Why does God do these things, you ask? I really don't know. I have often been among different groups of leaders who are speculating about the purpose of these signs. I have heard many ideas that sound good and make me feel better about the things I have experienced. But the truth is, I really don't know why these things happen. Therefore, I do think feathers and gold dust qualify as "wonders."' - Kris Vallotton
Heresy and stupidity do not mix well. These are two of the fake signs and lying wonders that Bethel is famous for, with gemstones and glory clouds being the others. These are not miracles. These are not signs. These are not wonders. How do I know this? Because they are nowhere in the bible! You know, God's final revealed will to us! Did He forget to mention them? Now mind you, there are two types of angels that are shown in the bible as having wings but there are zero references to feathers and more importantly - why? Why in the world would God randomly drop feathers at Bethel Church in Redding California? This is how you can be sure this is not from God. These bogus manifestations bring absolutely no glory to God and instead give all glory to Bethel. Show me someone who is set free from a lifetime of addiction. Show me someone who was previously diagnosed with cancer and is now free. Show me a life once bound to sin set free through the saving grace of Jesus Christ. Those are miracles. Save your silly manifestations of carnal showmanship.
"Another manifestation that is more prominent, but equally hard to explain, is people falling down or laughing hysterically for no obvious reason. We call the "falling down" experience "being slain in the Spirit." This happens often when we lay our hands on people to pray for them (although it happens in other situations also). Sometimes people just seem to fall over backwards as if they just passed out. Some are conscious, while others act as if they are asleep or in some sort of trance. They most often fall backwards (I have no idea why). It has been happening for so long that we now station "catchers" behind people when we pray for them so they don't get hurt when they hit the floor. When the people who have been "slain in the Spirit" get up off the floor, they frequently share testimonies of experiencing God in some incredible way. I personally have never had this experience myself, but I have watched thousands of people fall down when I am praying for them. Could they be faking? No question, some are. But if you have ever witnessed this phenomenon personally, you would see for yourself that many of these people fall in such a way that if someone didn't catch them, they would bounce off the floor. In many cases it would be impossible to fake this kind of fall. Could it be the devil? If it is the devil, he is doing a wonderful job of helping people get closer to God. In almost every case where people have been "slain in the Spirit" they report being more convinced than ever of God's love for them. This may all sound strange, but it's no stranger then many things that people experienced in the Bible.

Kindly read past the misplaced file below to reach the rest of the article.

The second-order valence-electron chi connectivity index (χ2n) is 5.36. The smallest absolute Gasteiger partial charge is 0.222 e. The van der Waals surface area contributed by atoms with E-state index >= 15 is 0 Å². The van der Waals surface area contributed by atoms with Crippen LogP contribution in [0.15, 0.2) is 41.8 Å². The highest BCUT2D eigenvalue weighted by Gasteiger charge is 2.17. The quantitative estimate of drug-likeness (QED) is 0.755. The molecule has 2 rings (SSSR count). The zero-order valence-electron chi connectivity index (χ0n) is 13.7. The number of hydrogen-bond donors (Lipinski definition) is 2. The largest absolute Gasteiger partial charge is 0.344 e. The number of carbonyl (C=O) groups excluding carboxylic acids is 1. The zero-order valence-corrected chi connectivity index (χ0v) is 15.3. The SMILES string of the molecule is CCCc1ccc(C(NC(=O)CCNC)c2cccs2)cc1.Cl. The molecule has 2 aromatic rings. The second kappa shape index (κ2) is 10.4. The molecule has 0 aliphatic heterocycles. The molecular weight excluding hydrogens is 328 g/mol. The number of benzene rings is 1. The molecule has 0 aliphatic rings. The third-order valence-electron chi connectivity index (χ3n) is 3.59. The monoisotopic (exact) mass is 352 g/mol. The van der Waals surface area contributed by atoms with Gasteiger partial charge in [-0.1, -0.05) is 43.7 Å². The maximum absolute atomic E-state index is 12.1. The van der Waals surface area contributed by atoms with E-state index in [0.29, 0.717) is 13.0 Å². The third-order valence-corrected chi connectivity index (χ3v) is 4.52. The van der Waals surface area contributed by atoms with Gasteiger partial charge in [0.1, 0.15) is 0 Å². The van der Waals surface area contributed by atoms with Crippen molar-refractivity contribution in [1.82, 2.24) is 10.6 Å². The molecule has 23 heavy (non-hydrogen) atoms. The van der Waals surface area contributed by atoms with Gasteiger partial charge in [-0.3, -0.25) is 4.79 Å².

One of the manifestations that has been most offensive to people is something we call "holy laughter." This condition occurs when, for no obvious reason, people just begin to laugh hysterically as if they are drunk. Some laugh so hard that they literally fall on the ground. These people report being overcome by intense joy that can't be expressed with words. I have watched thousands of people all at once overcome by this manifestation. It's fun to witness someone who is really serious encounter this experience. Again, I have never experienced this condition myself, but I have carried my wife out of several meetings when she was so "spiritually drunk" that she couldn't walk. Weird you say? Yeah, I agree, it looks that way to me too. I love what Angela Monet said, "those who danced look quite insane to those who didn't hear the music." I think this quote applies here. Again, it's very hard to attribute this to satan when the fruit of this manifestation is always positive in the people having the experience. I must admit that some who watch people having this type of encounter are offended." - Kris Vallotton